My first John Green novel was Looking for Alaska, and I loved it. I follow him on Facebook (he's delightfully goofy), and with all the buzz surrounding Paper Towns being made in to a movie, I figured I should give it a read. Plus, I was reading Father and Son, which is fantastic but very, very dark, and I needed a little bit of light for a couple of days, and I knew I could count on Green to give it to me.

Quentin (Q) and Margo Roth Spiegelman have been friends since she moved in next door as a young girl, their friendship forever cemented when they discovered a dead man in the park together. But as often happens between boys and girls, they drifted apart as they entered high school, with Q loving Margo from afar and Margo sliding in to the in crowd, leaving Q behind. Until one night, Margo appears at Q's window, determined to take him on an adventure that includes stealing her philandering boyfriend's pants and breaking in to Sea World. After such a night, Q is sure that she's come back to him, but he gets to school only to find that she's gone missing.

What follows is Q's journey to find Margo, discovering clues that he's convinced she's left for him, pleading with his friends to help him. Finally, with just minutes to go before their graduation ceremony, he realizes that she's in a paper town (a fictional town mapmakers use to prevent plagairism) in New York, and he grabs a handful of friends, ditches the cap and gown, and takes his mom's mini-van from Florida to the upper reaches of New York, praying all the way that he finds Margo before it's too late.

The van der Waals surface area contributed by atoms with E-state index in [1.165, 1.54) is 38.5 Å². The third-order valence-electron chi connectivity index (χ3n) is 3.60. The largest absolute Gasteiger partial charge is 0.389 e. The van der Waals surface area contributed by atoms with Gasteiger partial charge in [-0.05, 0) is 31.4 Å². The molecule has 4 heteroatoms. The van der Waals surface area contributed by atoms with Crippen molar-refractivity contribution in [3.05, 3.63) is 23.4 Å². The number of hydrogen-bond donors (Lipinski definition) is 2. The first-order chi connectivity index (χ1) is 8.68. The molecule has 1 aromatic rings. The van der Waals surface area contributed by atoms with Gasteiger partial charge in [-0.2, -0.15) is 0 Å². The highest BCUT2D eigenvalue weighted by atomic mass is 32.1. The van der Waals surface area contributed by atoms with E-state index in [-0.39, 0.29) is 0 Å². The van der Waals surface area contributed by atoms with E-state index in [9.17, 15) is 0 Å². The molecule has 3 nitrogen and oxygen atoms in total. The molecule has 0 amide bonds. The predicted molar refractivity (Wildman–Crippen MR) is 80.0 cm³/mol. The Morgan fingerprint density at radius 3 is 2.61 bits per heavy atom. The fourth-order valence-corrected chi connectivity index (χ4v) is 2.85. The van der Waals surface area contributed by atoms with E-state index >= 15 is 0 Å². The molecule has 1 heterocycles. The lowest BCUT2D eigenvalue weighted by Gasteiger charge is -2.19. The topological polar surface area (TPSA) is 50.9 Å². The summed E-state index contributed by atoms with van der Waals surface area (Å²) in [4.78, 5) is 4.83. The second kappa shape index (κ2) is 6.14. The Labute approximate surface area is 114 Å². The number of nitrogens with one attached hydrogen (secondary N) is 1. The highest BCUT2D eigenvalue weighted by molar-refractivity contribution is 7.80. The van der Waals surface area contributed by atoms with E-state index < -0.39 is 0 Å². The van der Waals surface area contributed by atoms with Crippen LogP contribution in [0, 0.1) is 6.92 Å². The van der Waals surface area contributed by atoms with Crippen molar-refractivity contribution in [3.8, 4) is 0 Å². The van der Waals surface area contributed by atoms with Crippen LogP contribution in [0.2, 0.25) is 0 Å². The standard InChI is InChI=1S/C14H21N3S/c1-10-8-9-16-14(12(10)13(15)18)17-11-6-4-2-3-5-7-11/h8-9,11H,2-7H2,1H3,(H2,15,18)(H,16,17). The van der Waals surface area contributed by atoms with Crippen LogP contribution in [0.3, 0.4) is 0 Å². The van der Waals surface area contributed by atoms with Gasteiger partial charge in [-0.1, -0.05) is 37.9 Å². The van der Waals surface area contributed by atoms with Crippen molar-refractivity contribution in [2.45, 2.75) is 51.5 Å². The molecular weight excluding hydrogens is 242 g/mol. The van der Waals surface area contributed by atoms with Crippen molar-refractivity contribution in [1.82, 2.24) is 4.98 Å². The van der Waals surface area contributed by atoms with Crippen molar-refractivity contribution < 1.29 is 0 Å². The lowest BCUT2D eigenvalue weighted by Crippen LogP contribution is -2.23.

I have to say that I really didn't like Margo. Perhaps that was Green's goal, but I wanted to cheerfully strangle her more than once. I found her to be extremely frustrating, the epitome of the Manic Pixie Dream Girl with more than a dash of selfishness. Q's friends, though, were delightful, nerdy and funny and serious and exactly the kind of support system one should have. And I grew more and more frustrated with Q, because Margo just didn't deserve Q's devotion. At least with Alaska, I could understand some of her behavior, but Margo was just a selfish, spoiled, narcissistic little brat, completely undeserving of Q's attention or affection.